– Motivates design-for-test
17: Design for Testability Slide 15
CMOS VLSI Design
Test Example
SA1 SA0
 A
3
 A
2
 A
1
 A
0
 n1
 n2
 n3
 Y
 Minimum set:
A
3
A
2
A
1
A
0
Y
n1
n2 n3
17: Design for Testability Slide 16
CMOS VLSI Design
Test Example
SA1 SA0
 A
3
{0110} {1110}
 A
2
 A
1
 A
0
 n1
 n2
 n3
 Y
 Minimum set:
A
3
A
2
A
1
A
0
Y
n1
n2 n3
17: Design for Testability Slide 17
CMOS VLSI Design
Test Example
SA1 SA0
 A
3
{0110} {1110}
 A
2
{1010} {1110}
 A
1
 A
0
 n1
 n2
 n3
 Y
 Minimum set:
A
3
A
2
A
1
A
0
Y
n1
n2 n3
17: Design for Testability Slide 18
CMOS VLSI Design
Test Example
SA1 SA0
 A
3
{0110} {1110}
 A
2
{1010} {1110}
 A
1
{0100} {0110}
 A
0
 n1
 n2
 n3
 Y
 Minimum set:
A
3
A
2
A
1
A
0
Y
n1
n2 n3
17: Design for Testability Slide 19
CMOS VLSI Design
Test Example
SA1 SA0
 A
3
{0110} {1110}
 A
2
{1010} {1110}
 A
1
{0100} {0110}
 A
0
{0110} {0111}
 n1
 n2
 n3
 Y
 Minimum set:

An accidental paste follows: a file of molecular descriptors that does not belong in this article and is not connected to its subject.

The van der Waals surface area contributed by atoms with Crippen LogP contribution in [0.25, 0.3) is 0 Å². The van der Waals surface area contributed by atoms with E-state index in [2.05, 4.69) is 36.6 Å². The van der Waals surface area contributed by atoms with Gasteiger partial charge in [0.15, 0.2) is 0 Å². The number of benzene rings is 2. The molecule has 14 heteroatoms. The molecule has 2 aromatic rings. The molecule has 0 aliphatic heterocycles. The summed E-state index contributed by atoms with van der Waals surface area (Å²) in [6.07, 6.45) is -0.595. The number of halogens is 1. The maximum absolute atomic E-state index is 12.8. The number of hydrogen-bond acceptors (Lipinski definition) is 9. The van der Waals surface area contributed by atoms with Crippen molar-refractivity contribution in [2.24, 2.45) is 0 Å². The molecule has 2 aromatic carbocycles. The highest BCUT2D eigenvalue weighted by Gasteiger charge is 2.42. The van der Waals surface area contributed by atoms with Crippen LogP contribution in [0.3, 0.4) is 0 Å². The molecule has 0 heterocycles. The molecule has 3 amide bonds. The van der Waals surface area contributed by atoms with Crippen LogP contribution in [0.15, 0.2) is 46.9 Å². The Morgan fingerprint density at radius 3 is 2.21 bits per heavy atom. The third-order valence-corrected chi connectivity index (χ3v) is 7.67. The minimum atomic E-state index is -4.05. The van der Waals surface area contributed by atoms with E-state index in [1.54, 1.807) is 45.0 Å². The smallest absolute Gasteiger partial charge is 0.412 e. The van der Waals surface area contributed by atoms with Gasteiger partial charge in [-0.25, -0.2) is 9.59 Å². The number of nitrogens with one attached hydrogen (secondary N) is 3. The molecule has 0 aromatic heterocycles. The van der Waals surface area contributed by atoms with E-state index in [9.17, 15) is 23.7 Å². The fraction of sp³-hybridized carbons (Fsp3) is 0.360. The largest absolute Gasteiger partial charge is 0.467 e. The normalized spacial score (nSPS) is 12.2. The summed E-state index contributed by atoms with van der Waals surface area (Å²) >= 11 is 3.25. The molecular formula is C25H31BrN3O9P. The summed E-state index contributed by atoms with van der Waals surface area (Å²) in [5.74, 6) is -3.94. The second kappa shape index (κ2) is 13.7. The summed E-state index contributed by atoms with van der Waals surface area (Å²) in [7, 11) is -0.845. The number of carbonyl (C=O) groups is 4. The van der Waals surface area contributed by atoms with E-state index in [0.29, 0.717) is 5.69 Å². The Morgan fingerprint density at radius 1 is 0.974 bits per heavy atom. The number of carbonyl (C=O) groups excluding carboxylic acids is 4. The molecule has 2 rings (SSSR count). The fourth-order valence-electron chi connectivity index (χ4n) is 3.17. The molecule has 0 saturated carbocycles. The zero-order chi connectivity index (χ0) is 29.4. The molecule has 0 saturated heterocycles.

A
3
A
2
A
1
A
0
Y
n1
n2 n3
17: Design for Testability Slide 20
CMOS VLSI Design
Test Example
SA1 SA0
 A
3
{0110} {1110}
 A
2
{1010} {1110}
 A
1
{0100} {0110}
 A
0
{0110} {0111}
 n1 {1110} {0110}
 n2
 n3
 Y
 Minimum set:
A
3
A
2
A
1
A
0
Y
n1
n2 n3
17: Design for Testability Slide 21
CMOS VLSI Design
Test Example
SA1 SA0
 A
3
{0110} {1110}
 A
2
{1010} {1110}
 A
1
{0100} {0110}
 A
0
{0110} {0111}
 n1 {1110} {0110}
 n2 {0110} {0100}
 n3
 Y
 Minimum set:
A
3
A
2
A
1
A
0
Y
n1
n2 n3
17: Design for Testability Slide 22
CMOS VLSI Design
Test Example
SA1 SA0
 A
3
{0110} {1110}
 A
2
{1010} {1110}
 A
1
{0100} {0110}
 A
0
{0110} {0111}
 n1 {1110} {0110}
 n2 {0110} {0100}
 n3 {0101} {0110}
 Y
 Minimum set:
A
3
A
2
A
1
A
0
Y
n1
n2 n3
17: Design for Testability Slide 23
CMOS VLSI Design
Test Example
SA1 SA0
 A
3
{0110} {1110}
 A
2
{1010} {1110}
 A
1
{0100} {0110}
 A
0
{0110} {0111}
 n1 {1110} {0110}
 n2 {0110} {0100}
 n3 {0101} {0110}
 Y {0110} {1110}
 Minimum set: {0100, 0101, 0110, 0111, 1010, 1110}
A
3
A
2
A
1
A
0
Y
n1
n2 n3
17: Design for Testability Slide 24
CMOS VLSI Design
Design for Test
 Design the chip to increase observability and
controllability
 If each register could be observed and controlled,
test problem reduces to testing combinational logic
between registers.